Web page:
Japan-China battle comes to Ottawa: Citizen article sparks diplomatic row over Second World War atrocities
Bilateral relations have been souring over the past few months over the Japanese textbooks' treatment of that country's involvement in the Second World War, a tension compounded by the fight over oil drilling along disputed sea borders.
Now, with the 60th anniversary of Victory Japan Day on Monday, the politics of memory are again coming into play, specifically regarding the Japanese invasion and massacre of Nanjing, then the capital of China, during the war.
An article under the headline "The Republic of Amnesia," written by Andrew Cohen and published in the June 28 Citizen, provoked a letter from the Japanese Embassy, defending Japan's historical treatment of wartime atrocities and reiterating the country's formal apology.
In his letter to the Citizen on July 27, Masaya Fujiwara, a minister at the Japanese Embassy, wrote, "Japan squarely faces the facts of history," and reiterated what Japanese Prime Minister Junichiro Koizumi said in April during his speech at the Asian-African Summit.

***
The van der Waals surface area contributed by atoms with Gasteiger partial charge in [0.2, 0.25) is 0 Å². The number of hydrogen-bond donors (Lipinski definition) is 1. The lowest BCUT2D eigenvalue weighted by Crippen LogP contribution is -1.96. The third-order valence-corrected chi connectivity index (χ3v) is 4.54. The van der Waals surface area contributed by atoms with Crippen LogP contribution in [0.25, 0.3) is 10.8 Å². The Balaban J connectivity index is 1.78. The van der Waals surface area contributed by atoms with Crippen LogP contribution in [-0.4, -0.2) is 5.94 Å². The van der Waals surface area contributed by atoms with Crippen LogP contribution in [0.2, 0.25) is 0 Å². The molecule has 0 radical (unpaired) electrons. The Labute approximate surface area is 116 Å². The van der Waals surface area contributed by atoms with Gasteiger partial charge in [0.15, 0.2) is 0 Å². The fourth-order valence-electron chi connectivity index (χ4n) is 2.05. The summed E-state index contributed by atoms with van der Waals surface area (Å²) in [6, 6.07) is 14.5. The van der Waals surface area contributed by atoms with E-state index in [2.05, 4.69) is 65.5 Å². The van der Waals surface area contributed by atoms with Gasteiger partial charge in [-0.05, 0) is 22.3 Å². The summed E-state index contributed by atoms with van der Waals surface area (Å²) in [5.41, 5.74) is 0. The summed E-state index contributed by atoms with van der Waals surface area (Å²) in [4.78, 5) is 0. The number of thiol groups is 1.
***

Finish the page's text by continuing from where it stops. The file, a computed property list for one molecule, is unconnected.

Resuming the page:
"Japan, through colonial rule and aggression, caused tremendous damage and suffering to the people of many countries, particularly to those of Asian nations. With feelings of deep remorse and heartfelt apology always engraved in mind, Japan has maintained ... its principle of resolving all matters by peaceful means, without recourse to use of force."
This provoked a response from the Embassy of the People's Republic of China, which said Japan's actions negate the apology.
Zuo Wenxing, the press officer for the Embassy of China in Ottawa, wrote that Mr. Fujiwara's assertion that Japan has faced up to its past is "far from convincing," and that his letter "casts further doubts about Japan's attitude to towards its past."
"Just face up to history," said Ms. Wenxing. "They have apologized, yes, but it's not translating into action."
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